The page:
BEEB did contain one original strip, Hampster's Tales, which ran in issues 2 through 15, and then vanished again until returning for the final issue.

   None of the BEEB strips carried writer or artist credits, making identifying the creators tricky in some instances. However, some of the artists, such as John M. Burns, did sign their strips.


Based on the short lived US superhero, Automan was in colour for the first installment and black and white thereafter. Automan finished in issue#18 of BEEB, skipping the titles final two weeks.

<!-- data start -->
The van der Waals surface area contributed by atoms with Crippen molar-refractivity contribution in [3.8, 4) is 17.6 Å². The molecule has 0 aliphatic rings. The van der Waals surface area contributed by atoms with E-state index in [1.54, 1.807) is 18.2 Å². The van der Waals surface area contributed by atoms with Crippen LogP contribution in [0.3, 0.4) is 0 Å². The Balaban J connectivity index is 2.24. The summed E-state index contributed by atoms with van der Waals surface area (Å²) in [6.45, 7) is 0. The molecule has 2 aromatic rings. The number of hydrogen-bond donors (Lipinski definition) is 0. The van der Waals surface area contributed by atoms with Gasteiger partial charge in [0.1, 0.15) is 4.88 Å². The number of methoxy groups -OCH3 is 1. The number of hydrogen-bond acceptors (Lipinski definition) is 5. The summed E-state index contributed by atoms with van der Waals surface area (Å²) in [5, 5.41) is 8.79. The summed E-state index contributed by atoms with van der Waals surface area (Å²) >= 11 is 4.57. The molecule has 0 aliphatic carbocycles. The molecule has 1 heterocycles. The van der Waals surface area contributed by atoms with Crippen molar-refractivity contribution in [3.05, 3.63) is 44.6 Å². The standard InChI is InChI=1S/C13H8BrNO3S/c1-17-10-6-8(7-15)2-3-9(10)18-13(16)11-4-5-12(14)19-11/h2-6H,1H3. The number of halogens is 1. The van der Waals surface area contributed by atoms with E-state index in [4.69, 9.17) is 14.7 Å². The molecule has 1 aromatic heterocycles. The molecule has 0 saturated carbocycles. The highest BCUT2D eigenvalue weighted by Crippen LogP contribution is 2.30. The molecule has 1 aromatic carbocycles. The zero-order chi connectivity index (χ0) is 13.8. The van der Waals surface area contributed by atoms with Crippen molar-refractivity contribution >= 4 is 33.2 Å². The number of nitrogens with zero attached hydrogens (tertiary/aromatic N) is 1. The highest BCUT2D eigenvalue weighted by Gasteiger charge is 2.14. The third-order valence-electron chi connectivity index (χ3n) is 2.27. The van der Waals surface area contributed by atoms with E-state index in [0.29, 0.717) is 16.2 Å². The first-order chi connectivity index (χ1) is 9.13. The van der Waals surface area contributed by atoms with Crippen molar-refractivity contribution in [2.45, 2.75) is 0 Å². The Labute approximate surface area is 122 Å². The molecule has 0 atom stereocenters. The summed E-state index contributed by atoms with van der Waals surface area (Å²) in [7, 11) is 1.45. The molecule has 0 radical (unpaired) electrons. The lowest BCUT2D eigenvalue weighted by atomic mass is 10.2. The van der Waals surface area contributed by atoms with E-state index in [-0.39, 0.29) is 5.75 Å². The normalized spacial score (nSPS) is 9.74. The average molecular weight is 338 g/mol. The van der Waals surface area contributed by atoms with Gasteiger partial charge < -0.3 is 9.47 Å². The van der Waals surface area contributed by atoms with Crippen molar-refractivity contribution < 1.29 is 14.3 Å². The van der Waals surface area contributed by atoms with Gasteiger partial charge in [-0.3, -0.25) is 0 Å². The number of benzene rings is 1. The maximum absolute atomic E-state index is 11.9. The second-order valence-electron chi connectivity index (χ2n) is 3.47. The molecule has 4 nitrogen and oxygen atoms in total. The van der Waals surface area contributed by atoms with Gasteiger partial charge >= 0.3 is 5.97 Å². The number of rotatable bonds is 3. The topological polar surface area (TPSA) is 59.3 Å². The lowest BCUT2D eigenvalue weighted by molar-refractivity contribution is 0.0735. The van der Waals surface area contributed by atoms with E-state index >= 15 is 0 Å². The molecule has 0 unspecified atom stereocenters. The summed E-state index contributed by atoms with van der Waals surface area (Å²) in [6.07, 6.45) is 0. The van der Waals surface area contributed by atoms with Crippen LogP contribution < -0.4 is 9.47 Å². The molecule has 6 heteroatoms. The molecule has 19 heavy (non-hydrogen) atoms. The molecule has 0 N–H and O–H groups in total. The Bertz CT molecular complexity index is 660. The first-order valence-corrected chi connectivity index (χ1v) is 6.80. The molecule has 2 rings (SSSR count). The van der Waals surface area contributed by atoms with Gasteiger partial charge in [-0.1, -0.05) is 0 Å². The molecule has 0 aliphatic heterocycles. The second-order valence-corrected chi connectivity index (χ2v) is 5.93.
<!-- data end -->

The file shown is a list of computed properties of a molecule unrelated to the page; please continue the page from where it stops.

The Bananaman strip was a strange case, a comic strip based on a cartoon, but where that cartoon was itself based on a comic strip which was still being published in another title, Nutty, being published by a rival comic company. Despite being produced by the same creators who did the Nutty strip, the BEED stories were brand new, not reprints.
Family Ness

The Family-Ness, a BBC cartoon created by Peter Maddocks of Maddocks Cartoon Productions, told the adventures of a family of Loch Ness Monsters and their human friends, the children Angus and Elspeth MacTout. The monsters' names are all puns utilising Ness as their surname - Ferocious Ness, Eyewit Ness, etc. The BEEB strip was a one page colour affair.
Grange Hill